God of the Month: Tiamat of Babylon


Tiamat is the Dragon on the right

In the Enuma Ellish, the Babylonian Creation Epic, Tiamat of the Seas merges with Apsu of the Rivers. From Their Union comes the first generation of Gods. (These would be the original Gods of Mesopotamia.) Tiamat, the roiling chaos of the ocean, provides the primeval procreative force for life to begin on the Earth. For the people of Sumner, Tiamat is the Lady of Primeval Chaos.

I recite this part of the Enuma Ellish to honor these primal powers of Tiamat.

Enuma Elish (The Babylonian Epic of Creation)

From Tablet I

1   When the heavens above did not exist,
2   And earth beneath had not come into being—
3   There was Apsû, the first in order, their begetter,
4   And demiurge Tia-mat, who gave birth to them all;
5   They had mingled their waters together
6   Before meadow-land had coalesced and reed-bed was to he found —
7   When not one of the gods had been formed
8   Or had come into being, when no destinies had been decreed,
9   The gods were created within them:

From “Mesopotamian Creation Stories” by W.G. Lambert.


7 thoughts on “God of the Month: Tiamat of Babylon

  1. Hi, I make handouts about different polytheist traditions and send them to people in prison so they have access to a wider range of pagan traditions and religious. Trying to do one for Babylonian or Sumerian polytheism has been hard because a lot of mythology books seem to be obsessed with comparing it to the Bible negatively. It’s really frustrating. Can you suggest good mythology books that are not Bible connected? And then are there different blogs of people practicing today in very different ways that you can suggest? I don’t write the handouts because I don’t have any desire to have people be like me , and they don’t have any access to the Internet so they really miss out on a lot of the personal different ways people do things . The more variety they get about practicing the better because very few of them have access to ritual tools , going outside to do rituals, and other things we take for granted. Also so many of them come from a Christian background where you have to do things from the book and we know when polytheism was the norm people did it differently city to city , household household . And had different ideas about why and I assume the majority of the people didn’t think about it that much just like today with Christianity. So by showing a wide variety from whatever is currently traditional mainstream (that changes so quickly in paganism) to different private practices it helps them get out of the Bible mindset and find the path that works best for them. I have to say I was pretty shocked when I first looked at the books on the mythology I first found. Everything was portrayed so negatively, but the writers had agendas that didn’t match my goal of bringing as much information as possible to people.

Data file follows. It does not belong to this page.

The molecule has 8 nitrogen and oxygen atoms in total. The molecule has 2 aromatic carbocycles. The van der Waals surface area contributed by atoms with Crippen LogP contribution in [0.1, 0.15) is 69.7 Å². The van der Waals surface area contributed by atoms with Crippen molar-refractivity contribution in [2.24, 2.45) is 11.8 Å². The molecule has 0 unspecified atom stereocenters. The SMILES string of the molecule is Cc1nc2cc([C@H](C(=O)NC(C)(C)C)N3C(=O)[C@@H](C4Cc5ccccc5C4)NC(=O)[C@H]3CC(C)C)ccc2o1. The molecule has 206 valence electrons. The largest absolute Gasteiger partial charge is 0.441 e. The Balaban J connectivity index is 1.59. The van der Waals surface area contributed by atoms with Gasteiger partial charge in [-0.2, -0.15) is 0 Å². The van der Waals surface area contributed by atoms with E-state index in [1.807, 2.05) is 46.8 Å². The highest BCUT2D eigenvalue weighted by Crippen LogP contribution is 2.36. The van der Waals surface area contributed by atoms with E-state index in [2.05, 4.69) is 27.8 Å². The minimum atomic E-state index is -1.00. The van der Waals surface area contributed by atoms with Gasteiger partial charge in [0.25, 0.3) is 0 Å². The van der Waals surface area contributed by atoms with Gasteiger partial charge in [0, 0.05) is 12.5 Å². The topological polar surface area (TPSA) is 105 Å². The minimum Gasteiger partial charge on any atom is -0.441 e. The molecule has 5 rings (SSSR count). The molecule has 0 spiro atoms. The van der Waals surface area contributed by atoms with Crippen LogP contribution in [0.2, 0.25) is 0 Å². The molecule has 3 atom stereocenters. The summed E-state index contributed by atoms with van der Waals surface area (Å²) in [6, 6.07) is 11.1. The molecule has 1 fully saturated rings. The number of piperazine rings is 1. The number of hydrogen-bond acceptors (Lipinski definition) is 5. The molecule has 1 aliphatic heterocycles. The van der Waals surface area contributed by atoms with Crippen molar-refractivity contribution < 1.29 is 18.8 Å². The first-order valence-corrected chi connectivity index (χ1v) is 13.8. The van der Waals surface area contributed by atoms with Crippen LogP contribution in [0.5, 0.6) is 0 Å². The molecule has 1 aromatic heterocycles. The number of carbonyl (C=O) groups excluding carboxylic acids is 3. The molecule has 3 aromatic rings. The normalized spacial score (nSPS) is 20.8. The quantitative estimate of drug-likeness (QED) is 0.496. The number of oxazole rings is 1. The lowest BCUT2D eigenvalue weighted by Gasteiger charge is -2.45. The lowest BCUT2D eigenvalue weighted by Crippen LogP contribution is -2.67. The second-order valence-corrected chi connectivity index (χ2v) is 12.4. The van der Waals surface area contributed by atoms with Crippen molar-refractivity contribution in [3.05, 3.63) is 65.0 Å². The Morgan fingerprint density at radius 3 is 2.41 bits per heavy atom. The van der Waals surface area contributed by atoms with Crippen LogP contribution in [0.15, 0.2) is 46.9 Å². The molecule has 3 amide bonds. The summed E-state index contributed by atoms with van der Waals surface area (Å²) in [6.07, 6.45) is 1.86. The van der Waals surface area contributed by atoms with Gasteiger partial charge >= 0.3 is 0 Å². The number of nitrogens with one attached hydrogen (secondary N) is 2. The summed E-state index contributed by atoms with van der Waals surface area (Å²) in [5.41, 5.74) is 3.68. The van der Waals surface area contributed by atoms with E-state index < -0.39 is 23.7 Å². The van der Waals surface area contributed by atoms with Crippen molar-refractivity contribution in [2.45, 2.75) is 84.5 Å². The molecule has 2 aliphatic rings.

• I will have to check my book hoard. Tess Dawson does Canaanite religion and has written three books. The most accessible for Christian readers is “The Horned Altar.”

      Stay tuned, and I will get my list, etc – probably post tomorrow.


    • Here is my list besides Tess Dawson’s books.

      The Old Ones in the Old Book by Philip West does Middle East.
      Awakening Higher Consciousness by Lloyd Dickie and Paul Boudreau discuss Egyptian and Sumerian myths
      Astrology in Ancient Mesopotamia by Michael Biagent includes the Gods

      Siren, Christopher, “The Assyro-Babylonian Mythology FAQ.”http://home.comcast.net/~chris.s/assyrbabyl-faq.html
      “Sumerian Mythology FAQ.” http://home.comcast.net/~chris.s/sumer-faq.html .
      “Ancient Mesopotamian Gods and Goddesses.” U.K. Higher Education Project.Web. http://oracc.museum.upenn.edu/amgg/index.html .

      Black, Jeremy and Anthony Green, “Gods, Demons and Symbols of Ancient Mesopotamia.”
      Jacobsen, Thorkild, “The Treasures of Darkness.”


  2. Pingback: Marduk and Tiamat (Enuma Elish: The Epic of Creation) | Neptune's Dolphins

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